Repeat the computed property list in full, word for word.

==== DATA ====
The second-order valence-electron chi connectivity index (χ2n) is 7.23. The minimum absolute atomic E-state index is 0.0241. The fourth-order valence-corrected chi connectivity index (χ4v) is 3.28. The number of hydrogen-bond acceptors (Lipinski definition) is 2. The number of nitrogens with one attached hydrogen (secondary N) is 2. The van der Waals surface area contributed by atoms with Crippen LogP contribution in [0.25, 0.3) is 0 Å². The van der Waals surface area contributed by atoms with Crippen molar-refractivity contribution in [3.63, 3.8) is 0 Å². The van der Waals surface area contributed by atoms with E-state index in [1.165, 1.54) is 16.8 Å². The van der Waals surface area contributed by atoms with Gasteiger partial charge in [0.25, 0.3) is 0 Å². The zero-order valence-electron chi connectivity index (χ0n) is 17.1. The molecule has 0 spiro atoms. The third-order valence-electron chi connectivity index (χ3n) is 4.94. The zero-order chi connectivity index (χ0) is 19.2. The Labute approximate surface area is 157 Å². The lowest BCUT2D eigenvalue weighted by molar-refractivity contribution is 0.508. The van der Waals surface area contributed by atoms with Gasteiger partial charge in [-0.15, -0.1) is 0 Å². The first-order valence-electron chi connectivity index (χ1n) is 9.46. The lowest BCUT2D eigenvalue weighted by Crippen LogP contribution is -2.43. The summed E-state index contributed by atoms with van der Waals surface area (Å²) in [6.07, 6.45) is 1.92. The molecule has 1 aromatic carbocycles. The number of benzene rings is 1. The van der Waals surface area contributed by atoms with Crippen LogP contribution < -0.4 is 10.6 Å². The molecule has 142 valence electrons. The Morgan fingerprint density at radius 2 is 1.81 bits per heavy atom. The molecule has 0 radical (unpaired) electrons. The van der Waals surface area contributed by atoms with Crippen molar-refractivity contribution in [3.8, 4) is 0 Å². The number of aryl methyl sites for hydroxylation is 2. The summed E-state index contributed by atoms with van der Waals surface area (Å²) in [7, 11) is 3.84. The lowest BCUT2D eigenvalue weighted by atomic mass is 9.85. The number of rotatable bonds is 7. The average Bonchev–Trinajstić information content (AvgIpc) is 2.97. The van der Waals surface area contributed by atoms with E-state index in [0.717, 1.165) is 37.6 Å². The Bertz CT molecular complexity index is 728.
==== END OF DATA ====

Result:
The second-order valence-electron chi connectivity index (χ2n) is 7.23. The minimum absolute atomic E-state index is 0.0241. The fourth-order valence-corrected chi connectivity index (χ4v) is 3.28. The number of hydrogen-bond acceptors (Lipinski definition) is 2. The number of nitrogens with one attached hydrogen (secondary N) is 2. The van der Waals surface area contributed by atoms with Crippen LogP contribution in [0.25, 0.3) is 0 Å². The van der Waals surface area contributed by atoms with Crippen molar-refractivity contribution in [3.63, 3.8) is 0 Å². The van der Waals surface area contributed by atoms with E-state index in [1.165, 1.54) is 16.8 Å². The van der Waals surface area contributed by atoms with Gasteiger partial charge in [0.25, 0.3) is 0 Å². The zero-order valence-electron chi connectivity index (χ0n) is 17.1. The molecule has 0 spiro atoms. The third-order valence-electron chi connectivity index (χ3n) is 4.94. The zero-order chi connectivity index (χ0) is 19.2. The Labute approximate surface area is 157 Å². The lowest BCUT2D eigenvalue weighted by molar-refractivity contribution is 0.508. The van der Waals surface area contributed by atoms with Gasteiger partial charge in [-0.15, -0.1) is 0 Å². The first-order valence-electron chi connectivity index (χ1n) is 9.46. The lowest BCUT2D eigenvalue weighted by Crippen LogP contribution is -2.43. The summed E-state index contributed by atoms with van der Waals surface area (Å²) in [6.07, 6.45) is 1.92. The molecule has 1 aromatic carbocycles. The number of benzene rings is 1. The van der Waals surface area contributed by atoms with Crippen LogP contribution < -0.4 is 10.6 Å². The molecule has 142 valence electrons. The Morgan fingerprint density at radius 2 is 1.81 bits per heavy atom. The molecule has 0 radical (unpaired) electrons. The van der Waals surface area contributed by atoms with Crippen molar-refractivity contribution in [3.8, 4) is 0 Å². The number of aryl methyl sites for hydroxylation is 2. The summed E-state index contributed by atoms with van der Waals surface area (Å²) in [7, 11) is 3.84. The lowest BCUT2D eigenvalue weighted by atomic mass is 9.85. The number of rotatable bonds is 7. The average Bonchev–Trinajstić information content (AvgIpc) is 2.97. The van der Waals surface area contributed by atoms with E-state index in [0.717, 1.165) is 37.6 Å². The Bertz CT molecular complexity index is 728.